Today, the Texas Senate passed HB 957 which prohibits state and local agencies from enforcing federal laws on Texas-made suppressors. There are a lot of misconceptions about what this bill does, so before you start making silencers, read the fine print.
The bill passed both the Texas House and Texas Senate and now goes to Gov. Gregg Abbott for signing into law. Once signed, the law takes effect on Sept. 1, 2021.
What the Bill Does
Rep. Tom Oliverson (R-Cypress) put forth HB 957 on January 4 with 31 Republican sponsors and one Democrat. From the flurry of social media posts and chatter, you might think that this bill allows silencers made in Texas to be immune to federal regulations. This is not the whole truth. While that may be the eventual outcome, here are three things the bill actually does:
Amends the Texas Penal Code to remove a firearm silencer from among the prohibited weapons whose intentional or knowing possession, manufacture, transport, repair, or sale constitutes an offense.
Amends the Government Code to state that a firearm suppressor that is manufactured in and remains in Texas is not subject to federal law or federal regulation, including registration.
Prohibits state or local entities from adopting policies that would allow the enforcement of federal laws regulating a firearm suppressor or that imposes a regulation that does not exist under state law.
In short, the bill removes silencers that are made in Texas, using Texas-sourced materials, from the list of prohibited weapons. However, there is currently a path to owning a silencer, which is to follow the NFA laws and pay the federal government a $200 infringment tax.
The bill states that a silencer made in Texas from Texas materials with no imported material or parts are exempt from federal registration. We will dive into the implications of this further down.
The bill prevents state employees from enforcing federal laws.
The Bill Does not Protect You
This bill does not protect you from the ATF or federal regulations. It prevents the state from helping the feds, but it does not stop them from coming into Texas to enforce the federal laws. Federal law trumps state law. We have seen in other states that have passed similar laws, and the ATF simply ignores the state law. An example of this is Kansas where Jeremy Kettler purchased a “Made in Kansas” silencer that was not registered with the federal government and was prosecuted in federal court. Kansas had recently passed a similar version of Texas’s law. The gun store owner and Kettler were arrested by the ATF, prosecuted, and convicted.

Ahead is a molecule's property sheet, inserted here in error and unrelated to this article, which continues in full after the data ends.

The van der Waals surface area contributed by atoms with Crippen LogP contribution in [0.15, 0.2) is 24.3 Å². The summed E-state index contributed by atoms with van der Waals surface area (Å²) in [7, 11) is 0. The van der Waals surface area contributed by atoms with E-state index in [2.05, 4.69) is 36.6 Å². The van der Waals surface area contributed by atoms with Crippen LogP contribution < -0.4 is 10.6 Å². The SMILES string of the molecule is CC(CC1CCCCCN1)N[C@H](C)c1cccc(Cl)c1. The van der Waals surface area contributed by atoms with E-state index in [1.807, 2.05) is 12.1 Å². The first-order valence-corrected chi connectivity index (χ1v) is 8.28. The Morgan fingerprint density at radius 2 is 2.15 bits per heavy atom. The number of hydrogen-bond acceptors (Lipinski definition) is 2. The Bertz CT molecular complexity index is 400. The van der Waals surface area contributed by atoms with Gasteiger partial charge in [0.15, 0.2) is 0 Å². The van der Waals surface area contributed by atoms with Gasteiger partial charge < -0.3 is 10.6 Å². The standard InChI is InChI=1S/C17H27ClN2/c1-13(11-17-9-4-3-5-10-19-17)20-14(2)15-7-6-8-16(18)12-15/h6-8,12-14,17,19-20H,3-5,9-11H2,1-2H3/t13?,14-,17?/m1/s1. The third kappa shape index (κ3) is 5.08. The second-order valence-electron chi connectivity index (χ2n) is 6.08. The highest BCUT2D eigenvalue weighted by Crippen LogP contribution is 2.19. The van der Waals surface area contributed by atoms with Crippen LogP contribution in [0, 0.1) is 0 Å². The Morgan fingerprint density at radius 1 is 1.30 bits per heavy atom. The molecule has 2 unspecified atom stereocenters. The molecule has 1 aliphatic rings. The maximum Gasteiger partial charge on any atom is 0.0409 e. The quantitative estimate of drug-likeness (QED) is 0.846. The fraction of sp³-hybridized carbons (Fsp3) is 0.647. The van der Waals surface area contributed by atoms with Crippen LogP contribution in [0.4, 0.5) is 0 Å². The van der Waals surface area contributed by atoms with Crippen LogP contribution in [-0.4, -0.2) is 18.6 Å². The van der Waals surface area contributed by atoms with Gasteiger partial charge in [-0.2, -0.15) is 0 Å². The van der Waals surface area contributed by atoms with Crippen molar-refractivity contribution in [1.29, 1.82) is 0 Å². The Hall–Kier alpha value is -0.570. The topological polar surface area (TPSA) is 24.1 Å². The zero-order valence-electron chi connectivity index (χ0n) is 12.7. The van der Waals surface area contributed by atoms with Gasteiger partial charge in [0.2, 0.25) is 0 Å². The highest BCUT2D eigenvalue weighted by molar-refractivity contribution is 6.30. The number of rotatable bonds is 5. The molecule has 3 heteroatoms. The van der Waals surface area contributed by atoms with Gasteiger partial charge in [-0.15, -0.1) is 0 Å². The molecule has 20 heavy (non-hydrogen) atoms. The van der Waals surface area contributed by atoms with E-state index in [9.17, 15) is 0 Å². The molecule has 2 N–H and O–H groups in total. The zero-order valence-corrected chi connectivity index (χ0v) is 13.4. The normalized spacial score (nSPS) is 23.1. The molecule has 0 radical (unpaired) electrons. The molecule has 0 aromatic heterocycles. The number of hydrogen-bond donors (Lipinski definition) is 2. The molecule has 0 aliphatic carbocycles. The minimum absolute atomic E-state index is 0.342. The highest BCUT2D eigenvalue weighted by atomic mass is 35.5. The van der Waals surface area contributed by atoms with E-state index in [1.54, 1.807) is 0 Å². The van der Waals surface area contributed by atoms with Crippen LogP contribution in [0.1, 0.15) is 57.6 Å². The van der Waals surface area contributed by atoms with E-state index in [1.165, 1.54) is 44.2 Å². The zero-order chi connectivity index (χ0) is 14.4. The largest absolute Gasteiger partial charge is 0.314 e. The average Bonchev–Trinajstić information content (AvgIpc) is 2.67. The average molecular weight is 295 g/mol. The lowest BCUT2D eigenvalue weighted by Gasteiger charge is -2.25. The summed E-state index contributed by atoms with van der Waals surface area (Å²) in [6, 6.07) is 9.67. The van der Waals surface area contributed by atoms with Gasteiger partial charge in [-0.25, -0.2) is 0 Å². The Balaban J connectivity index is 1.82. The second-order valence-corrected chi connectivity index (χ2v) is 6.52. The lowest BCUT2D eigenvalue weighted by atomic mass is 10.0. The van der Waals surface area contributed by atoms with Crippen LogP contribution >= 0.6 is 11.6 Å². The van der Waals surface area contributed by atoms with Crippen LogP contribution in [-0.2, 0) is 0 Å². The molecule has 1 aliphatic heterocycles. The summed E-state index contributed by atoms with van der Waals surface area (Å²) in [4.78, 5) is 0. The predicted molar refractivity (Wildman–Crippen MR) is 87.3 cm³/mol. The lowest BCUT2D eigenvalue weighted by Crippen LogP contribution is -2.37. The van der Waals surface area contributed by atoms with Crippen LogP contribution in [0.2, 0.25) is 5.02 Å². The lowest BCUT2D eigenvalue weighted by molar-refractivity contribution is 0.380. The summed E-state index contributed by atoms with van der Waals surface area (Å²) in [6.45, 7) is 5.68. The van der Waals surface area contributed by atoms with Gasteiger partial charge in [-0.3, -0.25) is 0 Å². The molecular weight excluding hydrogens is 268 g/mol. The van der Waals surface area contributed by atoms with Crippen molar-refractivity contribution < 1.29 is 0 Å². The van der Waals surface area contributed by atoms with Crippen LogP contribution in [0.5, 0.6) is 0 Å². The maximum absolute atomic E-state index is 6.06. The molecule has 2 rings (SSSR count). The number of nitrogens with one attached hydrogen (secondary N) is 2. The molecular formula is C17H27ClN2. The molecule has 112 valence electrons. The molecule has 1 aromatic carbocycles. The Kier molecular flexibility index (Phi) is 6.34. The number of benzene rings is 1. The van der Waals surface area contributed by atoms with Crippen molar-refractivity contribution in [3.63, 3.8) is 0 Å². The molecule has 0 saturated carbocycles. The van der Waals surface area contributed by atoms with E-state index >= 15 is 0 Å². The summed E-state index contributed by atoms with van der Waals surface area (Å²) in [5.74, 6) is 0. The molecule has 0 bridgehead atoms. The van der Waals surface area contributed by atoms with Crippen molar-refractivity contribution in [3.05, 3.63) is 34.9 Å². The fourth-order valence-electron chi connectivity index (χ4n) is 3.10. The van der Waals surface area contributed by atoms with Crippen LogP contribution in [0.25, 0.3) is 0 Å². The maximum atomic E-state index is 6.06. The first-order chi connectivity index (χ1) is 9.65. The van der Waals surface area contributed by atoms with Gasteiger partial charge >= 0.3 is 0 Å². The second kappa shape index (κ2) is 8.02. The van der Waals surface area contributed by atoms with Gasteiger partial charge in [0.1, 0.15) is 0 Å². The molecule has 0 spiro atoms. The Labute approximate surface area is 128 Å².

The Supreme Court let stand a ruling by the 10th Circuit Court of Appeals that found the National Firearms Act falls within Congress’ power to tax.
With that being said, Texas’s law states that the Attorney General must seek a judgment from a federal district court in Texas that Texas’ law is constitutional, upon written notification by a Texas citizen of their intent to manufacture a silencer. If the federal court were to rule in the favor of the law, this could limit how much the ATF could enforce current federal laws in Texas. However, if the court were to rule that Texas’s law was unconstitutional, then the citizen would not be protected from the ATF.
It seems that the law is intentionally seeking a Texas citizen to spur a federal court case by writing to the Attorney General to obtain a court ruling.
If Governor Abbott signs this bill into law, then things could get very interesting for Texas. If the state was able to protect its citizens from federal regulations, this would be a huge win for gun rights nationwide.
One thing that gets brought up when discussing this law is the marijuana laws in certain states. It’s easy to see how states like Colorado and California get around federal prohibitions for marijuana possession and draw similar conclusions about suppressor manufacturing. However, regulating drugs and firearms are two different things. Federal law currently has a legal process for owning silencers where such provisions don’t exist with marijuana. Additionally, those states have far more marijuana users per capita than Texas does potential suppressor manufacturers or owners, making it tougher for the feds to regulate marijuana versus silencers.
Lastly, since the Texas law would define silencers as firearms, they would still have to be purchased through a firearm dealer or made at home. If it went through a dealer, it would be subject to a background check and all other firearm regulations. If the firearm dealer was audited by the ATF, which happens annually, there would be a record of the silencer sale, which could alert the ATF to enforce federal laws. When it comes to marijuana sales, there are no records of who made a purchase, so customers aren’t at risk of jail time or fines if the feds step in. That would be the opposite case in Texas.
We believe Abbott will sign the law into effect, and we can continue moving gun rights in a positive direction. Hopefully, we can see “Made in Texas” silencers on the shelves without any federal strings attached.